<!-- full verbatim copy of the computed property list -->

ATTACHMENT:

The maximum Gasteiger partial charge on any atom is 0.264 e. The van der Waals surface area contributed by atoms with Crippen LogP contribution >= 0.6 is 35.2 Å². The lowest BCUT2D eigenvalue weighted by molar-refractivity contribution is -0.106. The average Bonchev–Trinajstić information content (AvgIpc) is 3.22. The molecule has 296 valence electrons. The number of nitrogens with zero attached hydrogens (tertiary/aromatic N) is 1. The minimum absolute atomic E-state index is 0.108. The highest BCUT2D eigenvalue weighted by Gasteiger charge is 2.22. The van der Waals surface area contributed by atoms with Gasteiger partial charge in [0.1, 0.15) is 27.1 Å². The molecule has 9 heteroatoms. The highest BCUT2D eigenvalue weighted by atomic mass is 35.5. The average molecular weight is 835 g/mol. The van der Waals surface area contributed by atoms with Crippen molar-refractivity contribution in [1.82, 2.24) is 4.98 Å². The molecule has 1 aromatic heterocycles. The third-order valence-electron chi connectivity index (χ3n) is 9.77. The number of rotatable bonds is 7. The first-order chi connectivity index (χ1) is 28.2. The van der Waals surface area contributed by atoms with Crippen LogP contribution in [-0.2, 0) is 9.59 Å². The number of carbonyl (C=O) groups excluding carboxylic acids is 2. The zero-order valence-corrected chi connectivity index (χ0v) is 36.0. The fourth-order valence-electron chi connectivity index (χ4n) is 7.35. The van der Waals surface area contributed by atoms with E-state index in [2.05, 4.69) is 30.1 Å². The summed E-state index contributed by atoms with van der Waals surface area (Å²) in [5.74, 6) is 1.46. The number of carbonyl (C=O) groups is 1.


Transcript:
The maximum Gasteiger partial charge on any atom is 0.264 e. The van der Waals surface area contributed by atoms with Crippen LogP contribution >= 0.6 is 35.2 Å². The lowest BCUT2D eigenvalue weighted by molar-refractivity contribution is -0.106. The average Bonchev–Trinajstić information content (AvgIpc) is 3.22. The molecule has 296 valence electrons. The number of nitrogens with zero attached hydrogens (tertiary/aromatic N) is 1. The minimum absolute atomic E-state index is 0.108. The highest BCUT2D eigenvalue weighted by Gasteiger charge is 2.22. The van der Waals surface area contributed by atoms with Gasteiger partial charge in [0.1, 0.15) is 27.1 Å². The molecule has 9 heteroatoms. The highest BCUT2D eigenvalue weighted by atomic mass is 35.5. The average molecular weight is 835 g/mol. The van der Waals surface area contributed by atoms with Crippen molar-refractivity contribution in [1.82, 2.24) is 4.98 Å². The molecule has 1 aromatic heterocycles. The third-order valence-electron chi connectivity index (χ3n) is 9.77. The number of rotatable bonds is 7. The first-order chi connectivity index (χ1) is 28.2. The van der Waals surface area contributed by atoms with Crippen LogP contribution in [-0.2, 0) is 9.59 Å². The number of carbonyl (C=O) groups excluding carboxylic acids is 2. The zero-order valence-corrected chi connectivity index (χ0v) is 36.0. The fourth-order valence-electron chi connectivity index (χ4n) is 7.35. The van der Waals surface area contributed by atoms with E-state index in [2.05, 4.69) is 30.1 Å². The summed E-state index contributed by atoms with van der Waals surface area (Å²) in [5.74, 6) is 1.46. The number of carbonyl (C=O) groups is 1.